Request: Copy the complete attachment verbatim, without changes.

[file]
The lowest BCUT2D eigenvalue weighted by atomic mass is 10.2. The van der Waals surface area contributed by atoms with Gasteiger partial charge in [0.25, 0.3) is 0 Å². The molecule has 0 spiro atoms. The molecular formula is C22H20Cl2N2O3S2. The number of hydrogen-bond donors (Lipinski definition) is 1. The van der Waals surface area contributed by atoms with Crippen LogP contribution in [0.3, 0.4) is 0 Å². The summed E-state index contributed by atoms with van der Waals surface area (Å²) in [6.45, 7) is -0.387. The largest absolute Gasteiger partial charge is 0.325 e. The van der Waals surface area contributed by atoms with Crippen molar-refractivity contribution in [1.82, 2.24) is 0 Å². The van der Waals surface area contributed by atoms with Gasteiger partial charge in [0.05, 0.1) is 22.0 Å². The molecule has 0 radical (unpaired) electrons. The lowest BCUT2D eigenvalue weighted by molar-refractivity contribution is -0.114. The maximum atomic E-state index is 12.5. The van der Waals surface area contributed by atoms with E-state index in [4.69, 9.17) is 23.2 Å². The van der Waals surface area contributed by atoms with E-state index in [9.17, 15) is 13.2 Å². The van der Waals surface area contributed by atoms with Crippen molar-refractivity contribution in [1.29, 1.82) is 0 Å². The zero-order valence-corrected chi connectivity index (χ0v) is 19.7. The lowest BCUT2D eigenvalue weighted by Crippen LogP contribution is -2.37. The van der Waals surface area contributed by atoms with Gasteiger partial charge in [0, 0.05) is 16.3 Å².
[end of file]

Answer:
The lowest BCUT2D eigenvalue weighted by atomic mass is 10.2. The van der Waals surface area contributed by atoms with Gasteiger partial charge in [0.25, 0.3) is 0 Å². The molecule has 0 spiro atoms. The molecular formula is C22H20Cl2N2O3S2. The number of hydrogen-bond donors (Lipinski definition) is 1. The van der Waals surface area contributed by atoms with Crippen LogP contribution in [0.3, 0.4) is 0 Å². The summed E-state index contributed by atoms with van der Waals surface area (Å²) in [6.45, 7) is -0.387. The largest absolute Gasteiger partial charge is 0.325 e. The van der Waals surface area contributed by atoms with Crippen molar-refractivity contribution in [1.82, 2.24) is 0 Å². The van der Waals surface area contributed by atoms with Gasteiger partial charge in [0.05, 0.1) is 22.0 Å². The molecule has 0 radical (unpaired) electrons. The lowest BCUT2D eigenvalue weighted by molar-refractivity contribution is -0.114. The maximum atomic E-state index is 12.5. The van der Waals surface area contributed by atoms with E-state index in [4.69, 9.17) is 23.2 Å². The van der Waals surface area contributed by atoms with E-state index in [9.17, 15) is 13.2 Å². The van der Waals surface area contributed by atoms with Crippen molar-refractivity contribution in [1.29, 1.82) is 0 Å². The zero-order valence-corrected chi connectivity index (χ0v) is 19.7. The lowest BCUT2D eigenvalue weighted by Crippen LogP contribution is -2.37. The van der Waals surface area contributed by atoms with Gasteiger partial charge in [0, 0.05) is 16.3 Å².